Nowhere, Nothing, Never will be a five-issue arc with art by Peter Snejbjerg who has previous worked on Abe Sapien: The Abyssal Plain, B.P.R.D. Hell on Earth: A Cold Day in Hell, and an Johann-focused one-shot chapter of B.P.R.D.: War on Frogs which featured the ectoplasmic man being haunted by dead frog monsters cut off from their afterlife. He and Arcudi also worked on an original graphic novel, A god Somewhere (which was awesome), so the two working together on a longer arc is going to be something special.
“Peter’s the best! I love working with him, of course! Who wouldn’t?” said Arcudi. “His storytelling’s better than just about anybody’s in the business, and I love his facility with flat values in his artwork. Some artists are good for this or that genre, but Peter can do them all perfectly. I know that just sounds like a blabbering rave, but what did you expect? He kills!”Continued below
And he’s going to need all that skill. The difficulty with Johann has always been his complete lack of a face, forcing artists to come up with other ways to make him expressive.
“He, yeah… it can get a bit tricky, but who doesn’t like a challenge?” said Peter Snejbjerg. “I think his original costume or shell was a bit easier to deal with, because it was easier to do a cartoonish version of — you could cheat a lot with the shape of the bubble head, the reflections and so forth. But part of it is also to just trust that the story will tell itself, and be open for the irony that arises from reaction panels that feature a blank space.”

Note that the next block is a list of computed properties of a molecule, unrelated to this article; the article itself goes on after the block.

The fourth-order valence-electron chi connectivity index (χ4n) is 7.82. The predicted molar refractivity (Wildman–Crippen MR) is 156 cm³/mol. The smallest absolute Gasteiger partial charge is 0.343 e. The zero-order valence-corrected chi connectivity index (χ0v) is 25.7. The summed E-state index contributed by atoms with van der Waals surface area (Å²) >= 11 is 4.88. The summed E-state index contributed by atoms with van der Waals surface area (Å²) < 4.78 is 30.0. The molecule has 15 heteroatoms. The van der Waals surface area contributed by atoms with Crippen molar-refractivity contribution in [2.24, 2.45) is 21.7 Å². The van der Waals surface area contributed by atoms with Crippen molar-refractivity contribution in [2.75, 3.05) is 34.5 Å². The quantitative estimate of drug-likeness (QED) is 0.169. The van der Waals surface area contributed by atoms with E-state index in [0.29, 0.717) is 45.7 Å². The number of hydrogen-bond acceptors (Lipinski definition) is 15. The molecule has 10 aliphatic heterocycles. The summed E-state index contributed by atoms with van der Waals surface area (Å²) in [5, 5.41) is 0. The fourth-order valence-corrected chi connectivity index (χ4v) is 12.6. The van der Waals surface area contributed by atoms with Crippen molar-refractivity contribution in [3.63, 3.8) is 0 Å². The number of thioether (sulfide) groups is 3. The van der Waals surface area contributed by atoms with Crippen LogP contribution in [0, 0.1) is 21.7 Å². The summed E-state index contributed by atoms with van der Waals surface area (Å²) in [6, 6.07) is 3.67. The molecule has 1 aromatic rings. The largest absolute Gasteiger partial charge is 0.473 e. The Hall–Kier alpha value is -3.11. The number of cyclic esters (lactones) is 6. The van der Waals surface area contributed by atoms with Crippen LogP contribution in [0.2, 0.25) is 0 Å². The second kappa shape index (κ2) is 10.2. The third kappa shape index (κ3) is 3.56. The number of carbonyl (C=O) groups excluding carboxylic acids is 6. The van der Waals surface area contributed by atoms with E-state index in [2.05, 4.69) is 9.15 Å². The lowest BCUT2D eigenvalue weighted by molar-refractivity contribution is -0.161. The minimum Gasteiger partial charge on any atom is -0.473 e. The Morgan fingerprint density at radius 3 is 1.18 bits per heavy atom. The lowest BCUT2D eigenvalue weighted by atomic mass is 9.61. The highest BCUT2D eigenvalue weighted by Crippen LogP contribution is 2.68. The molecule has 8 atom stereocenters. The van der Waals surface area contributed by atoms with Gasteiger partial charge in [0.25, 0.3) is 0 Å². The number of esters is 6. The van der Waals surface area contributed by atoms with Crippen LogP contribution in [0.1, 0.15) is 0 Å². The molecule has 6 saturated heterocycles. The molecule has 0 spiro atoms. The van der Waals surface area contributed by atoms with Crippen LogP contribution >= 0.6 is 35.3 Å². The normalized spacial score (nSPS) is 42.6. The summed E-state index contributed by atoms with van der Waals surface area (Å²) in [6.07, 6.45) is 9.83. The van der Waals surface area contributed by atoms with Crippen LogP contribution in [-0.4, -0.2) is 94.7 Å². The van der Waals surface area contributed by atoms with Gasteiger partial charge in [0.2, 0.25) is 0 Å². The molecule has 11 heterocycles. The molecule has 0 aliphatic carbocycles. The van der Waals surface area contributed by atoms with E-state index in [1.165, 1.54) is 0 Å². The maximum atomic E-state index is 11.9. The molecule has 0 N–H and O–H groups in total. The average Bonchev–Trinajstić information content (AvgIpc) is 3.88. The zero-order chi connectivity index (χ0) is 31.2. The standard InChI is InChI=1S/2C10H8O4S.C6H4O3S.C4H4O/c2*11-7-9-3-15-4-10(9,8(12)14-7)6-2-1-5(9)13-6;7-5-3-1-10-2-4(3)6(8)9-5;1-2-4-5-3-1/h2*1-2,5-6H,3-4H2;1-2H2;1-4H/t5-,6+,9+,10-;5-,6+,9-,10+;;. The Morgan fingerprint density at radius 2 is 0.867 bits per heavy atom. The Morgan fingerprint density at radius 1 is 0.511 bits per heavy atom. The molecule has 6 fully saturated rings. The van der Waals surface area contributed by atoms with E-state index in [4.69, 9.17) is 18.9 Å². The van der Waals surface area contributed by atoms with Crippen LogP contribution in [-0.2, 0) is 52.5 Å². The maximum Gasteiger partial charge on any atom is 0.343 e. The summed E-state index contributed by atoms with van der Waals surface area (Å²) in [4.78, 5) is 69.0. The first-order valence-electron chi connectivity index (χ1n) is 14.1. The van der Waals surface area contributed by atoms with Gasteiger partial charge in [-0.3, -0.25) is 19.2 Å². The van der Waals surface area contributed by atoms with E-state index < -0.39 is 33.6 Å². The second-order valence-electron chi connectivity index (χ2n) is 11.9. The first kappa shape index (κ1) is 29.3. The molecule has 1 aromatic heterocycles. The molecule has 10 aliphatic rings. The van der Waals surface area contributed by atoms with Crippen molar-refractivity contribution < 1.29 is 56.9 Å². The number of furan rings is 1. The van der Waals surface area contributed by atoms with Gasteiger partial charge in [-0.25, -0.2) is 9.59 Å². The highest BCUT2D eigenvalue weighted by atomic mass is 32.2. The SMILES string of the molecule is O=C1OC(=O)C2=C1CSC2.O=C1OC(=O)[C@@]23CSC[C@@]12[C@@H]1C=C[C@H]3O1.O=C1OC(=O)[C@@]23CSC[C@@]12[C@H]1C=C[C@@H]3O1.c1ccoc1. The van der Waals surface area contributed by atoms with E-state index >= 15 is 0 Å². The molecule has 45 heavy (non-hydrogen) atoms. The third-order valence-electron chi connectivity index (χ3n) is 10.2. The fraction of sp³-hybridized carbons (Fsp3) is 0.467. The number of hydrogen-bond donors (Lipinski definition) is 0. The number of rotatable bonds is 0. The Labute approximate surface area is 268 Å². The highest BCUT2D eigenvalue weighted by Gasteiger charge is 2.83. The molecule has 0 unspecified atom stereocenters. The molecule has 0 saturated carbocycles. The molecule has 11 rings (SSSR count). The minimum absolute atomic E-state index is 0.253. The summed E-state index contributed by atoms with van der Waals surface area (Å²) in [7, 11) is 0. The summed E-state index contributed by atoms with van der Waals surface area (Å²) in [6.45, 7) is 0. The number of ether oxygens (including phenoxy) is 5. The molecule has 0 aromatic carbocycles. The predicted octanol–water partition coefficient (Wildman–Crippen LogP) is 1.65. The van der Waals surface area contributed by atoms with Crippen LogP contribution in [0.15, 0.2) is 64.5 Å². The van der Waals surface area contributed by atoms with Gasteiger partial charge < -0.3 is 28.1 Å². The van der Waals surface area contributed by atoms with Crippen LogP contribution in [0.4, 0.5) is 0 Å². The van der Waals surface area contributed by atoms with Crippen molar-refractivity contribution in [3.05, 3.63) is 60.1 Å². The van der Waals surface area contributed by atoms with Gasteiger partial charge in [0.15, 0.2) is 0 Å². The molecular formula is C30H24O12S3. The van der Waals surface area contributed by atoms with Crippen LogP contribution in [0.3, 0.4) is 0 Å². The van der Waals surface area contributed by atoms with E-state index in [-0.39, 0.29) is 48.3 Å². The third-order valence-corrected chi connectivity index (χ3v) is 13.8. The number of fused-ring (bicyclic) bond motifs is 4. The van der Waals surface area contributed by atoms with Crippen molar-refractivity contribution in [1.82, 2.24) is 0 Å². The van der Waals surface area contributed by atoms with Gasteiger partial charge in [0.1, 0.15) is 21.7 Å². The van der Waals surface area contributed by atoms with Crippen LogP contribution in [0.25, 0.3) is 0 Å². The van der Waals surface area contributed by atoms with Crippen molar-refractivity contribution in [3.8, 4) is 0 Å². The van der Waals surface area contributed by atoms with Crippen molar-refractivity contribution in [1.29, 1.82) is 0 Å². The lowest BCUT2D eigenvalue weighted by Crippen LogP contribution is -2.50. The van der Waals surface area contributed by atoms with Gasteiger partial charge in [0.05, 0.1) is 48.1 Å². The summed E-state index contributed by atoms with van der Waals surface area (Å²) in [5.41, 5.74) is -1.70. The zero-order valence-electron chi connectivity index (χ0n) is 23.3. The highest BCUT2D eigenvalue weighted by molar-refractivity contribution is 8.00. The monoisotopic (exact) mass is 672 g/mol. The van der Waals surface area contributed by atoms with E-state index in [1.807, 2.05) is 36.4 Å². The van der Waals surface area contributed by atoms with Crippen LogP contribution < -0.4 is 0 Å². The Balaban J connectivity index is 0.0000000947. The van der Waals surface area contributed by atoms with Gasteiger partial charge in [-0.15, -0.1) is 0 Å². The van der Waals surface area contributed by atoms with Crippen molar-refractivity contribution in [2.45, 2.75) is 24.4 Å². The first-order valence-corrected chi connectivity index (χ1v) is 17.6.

And then there’s Laurence Campbell on covers. Last year he stepped into the role of cover artist for B.P.R.D. Hell on Earth, a role he’ll be continuing in for the rest of the series’ run (with perhaps one exception).
“It was a real privilege to be asked and it was slightly nerve racking following Mike Mignola, but I really enjoyed doing them,” said Campbell. “Covers appeal to my graphic sensibilities.”
They certainly do. His covers last year were exceptional, especially his cover for the one-shot Grind.
“Working on the Grind cover was really good fun,” said Campbell. “The idea came really quickly. I was lucky enough to be able to read the script and Tyler had already drawn the issue which helped. I love that issue. It’s the type of story that really appeals to me. Tyler [Crook] did a great job on the art. It’s also probably my favourite cover I’ve drawn so far.”
For Nowhere, Nothing, Never he’s planned a series of covers focusing on Johann.
“I can’t really go into too much detail about the covers to Nowhere, Nothing, Never,” said Campbell. “I noticed the link with Johann having gone through three major changes and this was something I wanted to focus on. I also wanted to give a surreal/creepiness to the covers which I hope I captured. Johann is a fascinating character.”
Nowhere, Nothing, Never kicks off in April. You’ll be able to see the first cover in the solicitations when they come out later this month (Update: Actually, it’s just gone up at CBR). And the next issue of Flesh and Stone comes out January 21.